Pastry Affair recently turned six years old. I can hardly believe it. Six years. Even though this space has transformed significantly since the beginning, the real evolution was within myself. Looking back now, I have a new perspective of where I've been, the recipes acting as a timeline of life's many changes, as well as my own ambitions and emotions. The blog originally started as a lifeline—a place of stability in a life in transition—but grew into a space of passion and community, where we can share our love of butter and sugar together.
Cheers to another year, my friends. Thank you for your love and endless support—you make this place feel like home.
Dulce de leche is a sauce with Latin American roots. The name itself translates to "sweet milk." Although the flavor profile is similar to caramel, dulce de leche is created with different ingredients and techniques. Traditional caramel is made by heating sugar until it reaches the firm ball stage, or has the appearance of caramel, before adding heavy whipping cream to create a sauce. Dulce de leche, on the other hand, starts with a sweetened milk which is cooked down until it caramelizes. For a quick, semi-homemade version of dulce de leche, a can of sweetened condensed milk can be submerged in water over low heat for several hours to achieve a similar effect.
This cake blends dulce de leche in both the batter and frosting to give it a strong caramel flavor. To create the two-toned appearance, I frosted the cake traditionally and dotted small amounts of dulce de leche against the top half of the cake. When smoothed out, the light brown shade of the frosting blends with the golden sauce, creating a layered, ombré presentation.
Dulce de Leche Cake is an anchor for sweet celebrations. The cake is made with brown sugar and swirled with dulce de leche to provide a defined caramel profile. A dulce de leche Swiss meringue buttercream covers the cake, lending a soft texture and buttery flavor without becoming too sweet. Though I may be celebrating Pastry Affair's big day, I hope you'll make this cake to celebrate your own special day, big or small.
Dulce de leche can be purchased in some grocery stores (call ahead or check the ice cream topping aisle) and online, or made at home.
One Year Ago: Strawberry Layer Cake
Two Years Ago: Berry Topped Angel Food Cake & Mango Margarita
Three Years Ago: White Chocolate Espresso Cake, Pineapple Jam, Vanilla Chia Pudding, & Rhubarb Cake
Four Years Ago: Blueberry Lemon Crumble, Vanilla Cupcakes, Toffee Chocolate Cookies, Coconut Nutmeg Pudding, Lavendar Lemonade, & Vegan Chocolate Cupcakes
Five Years Ago: Citrus Roasted Rhubarb, Roasted Cherry Brownies, Honey Peach Boba Tea, Whole Wheat Chocolate Chip Cookies, & Garlic Parmesan Pull-Apart Bread
Six Years Ago: Chocolate Coconut Granola, Sour Cream Sugar Cookies, & Lemon Tarts
Dulce de Leche Cake
Yields 2 9-inch cakes
Dulce de Leche Cake
6 tablespoons (85 grams) unsalted butter, room temperature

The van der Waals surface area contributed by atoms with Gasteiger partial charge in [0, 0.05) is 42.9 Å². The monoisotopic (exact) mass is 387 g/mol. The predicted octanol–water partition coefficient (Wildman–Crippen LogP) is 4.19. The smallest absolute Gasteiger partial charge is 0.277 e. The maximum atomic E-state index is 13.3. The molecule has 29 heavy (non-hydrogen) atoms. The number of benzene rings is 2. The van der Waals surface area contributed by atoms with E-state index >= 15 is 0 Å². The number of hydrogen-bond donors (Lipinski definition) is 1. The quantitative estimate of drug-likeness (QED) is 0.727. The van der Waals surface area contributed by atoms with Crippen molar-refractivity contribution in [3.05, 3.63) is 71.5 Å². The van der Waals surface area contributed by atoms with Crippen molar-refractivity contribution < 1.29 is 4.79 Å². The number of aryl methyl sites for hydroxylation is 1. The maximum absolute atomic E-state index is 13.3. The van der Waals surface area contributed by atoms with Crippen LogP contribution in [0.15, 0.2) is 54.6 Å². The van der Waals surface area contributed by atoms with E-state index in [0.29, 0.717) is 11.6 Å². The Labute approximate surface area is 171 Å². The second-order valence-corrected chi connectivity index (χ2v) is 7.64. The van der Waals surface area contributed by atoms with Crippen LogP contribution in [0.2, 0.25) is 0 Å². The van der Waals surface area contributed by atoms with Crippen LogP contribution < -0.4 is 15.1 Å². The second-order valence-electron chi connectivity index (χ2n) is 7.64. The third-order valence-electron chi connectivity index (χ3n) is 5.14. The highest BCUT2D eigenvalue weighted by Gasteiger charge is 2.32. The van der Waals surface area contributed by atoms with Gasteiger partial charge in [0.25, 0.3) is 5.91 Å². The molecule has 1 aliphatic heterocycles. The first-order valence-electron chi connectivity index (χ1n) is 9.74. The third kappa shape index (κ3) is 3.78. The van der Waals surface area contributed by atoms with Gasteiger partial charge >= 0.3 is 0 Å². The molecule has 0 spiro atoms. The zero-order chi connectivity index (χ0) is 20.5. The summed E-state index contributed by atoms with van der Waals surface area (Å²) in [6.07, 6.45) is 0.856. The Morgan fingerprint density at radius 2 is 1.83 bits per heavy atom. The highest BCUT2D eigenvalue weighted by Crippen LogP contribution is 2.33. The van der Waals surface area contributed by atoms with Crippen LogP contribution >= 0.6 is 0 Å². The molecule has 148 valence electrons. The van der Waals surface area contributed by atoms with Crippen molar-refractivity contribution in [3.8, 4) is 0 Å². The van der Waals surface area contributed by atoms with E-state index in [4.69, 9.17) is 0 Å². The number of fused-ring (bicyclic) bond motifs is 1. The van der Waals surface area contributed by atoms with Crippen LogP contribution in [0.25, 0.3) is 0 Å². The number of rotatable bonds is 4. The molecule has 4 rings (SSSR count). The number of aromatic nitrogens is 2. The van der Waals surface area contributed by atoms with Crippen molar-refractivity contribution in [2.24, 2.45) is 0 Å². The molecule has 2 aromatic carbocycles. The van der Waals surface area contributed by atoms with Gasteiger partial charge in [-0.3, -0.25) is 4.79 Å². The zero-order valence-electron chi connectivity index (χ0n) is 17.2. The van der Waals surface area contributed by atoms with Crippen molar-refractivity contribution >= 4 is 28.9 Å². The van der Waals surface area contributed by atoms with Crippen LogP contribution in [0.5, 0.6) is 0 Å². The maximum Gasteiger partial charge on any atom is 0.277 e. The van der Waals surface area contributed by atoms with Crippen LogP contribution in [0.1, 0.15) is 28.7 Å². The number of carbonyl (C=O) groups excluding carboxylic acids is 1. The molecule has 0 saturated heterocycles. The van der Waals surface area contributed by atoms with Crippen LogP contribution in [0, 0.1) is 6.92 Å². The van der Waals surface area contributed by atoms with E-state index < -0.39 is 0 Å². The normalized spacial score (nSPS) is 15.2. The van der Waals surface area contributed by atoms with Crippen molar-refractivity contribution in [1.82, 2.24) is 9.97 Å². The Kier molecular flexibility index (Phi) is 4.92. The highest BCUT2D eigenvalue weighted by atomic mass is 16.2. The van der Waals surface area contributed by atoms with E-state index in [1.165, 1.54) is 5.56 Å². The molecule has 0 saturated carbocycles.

1 cup (200 grams) brown sugar, packed
1/2 cup (100 grams) granulated sugar
3 large eggs
1/2 cup (120 grams) sour cream (or plain, non-fat yogurt)
1/3 cup (75 grams) vegetable oil
3/4 cup (325 grams) dulce de leche sauce
1 teaspoon vanilla extract
2 2/3 cups (320 grams) cake flour
2 teaspoons baking powder
3/4 teaspoon baking soda
3/4 teaspoon salt
3/4 cup (180 mL) milk of choice
Preheat oven to 350 degrees F (180 degrees C). Grease two 9-inch cake pans and set aside.
In a large mixing bowl, cream together the butter and sugars until light and fluffy. Add the eggs one at a time, beating well after each addition. Beat in the sour cream, vegetable oil, dulce de leche, and vanilla extract. Gradually add baking powder, baking soda, salt, and half of the cake flour. Stir in the milk, and add the remaining cake flour, mixing until batter is uniform and smooth.
Divide the batter evenly between the prepared baking pans and bake for 35-40 minutes, or until a toothpick inserted into the center comes out clean. Remove from the oven, transfer cakes to a cooling rack, and allow to cool to room temperature before frosting or serving.
Dulce de Leche Swiss Meringue Buttercream
5 large egg whites (150 grams)
1 1/4 cups (250 grams) granulated sugar
1 1/2 cups (340 grams) unsalted butter, room temperature
1 teaspoon vanilla extract
1/4 teaspoon salt
1/2 cup (215 grams) dulce de leche sauce, divided
Wipe a large bowl with a paper towel soaked in a small amount of lemon juice or vinegar to remove traces of grease. Add egg whites and sugar and, over a double boiler, whisk constantly over hot water until the sugar dissolves. When rubbed between your fingers, the egg whites should feel hot and smooth (approximately a temperature of 140 degrees F/60 degrees C). This will generally take 3-5 minutes.
Using a mixer, whip the egg whites until thick, glossy peaks form. This may take anywhere from 8-10 minutes. The bottom of the bowl should feel neutral to the touch before moving on to the next step.
Place the mixer on low speed and add the butter in small pieces, one at a time, mixing until smooth. The frosting should reach a silky texture. Beat in the vanilla. If the butter is too warm and the frosting is too runny, place in the refrigerator for approximately 15 minutes to firm up the butter before mixing again. If the mixture curdles, continue mixing and it will come back together. Stir in 1/3 cup of the dulce de leche sauce.
Place the bottom cake layer on a serving plate. Place approximately 2 cups of frosting on the cake and smooth evenly. Place the second layer on top and smooth frosting onto the top and sides of the cake. Using a spoon, dot the remaining dulce de leche sauce on the outside of the cake and smooth to create the ombré look.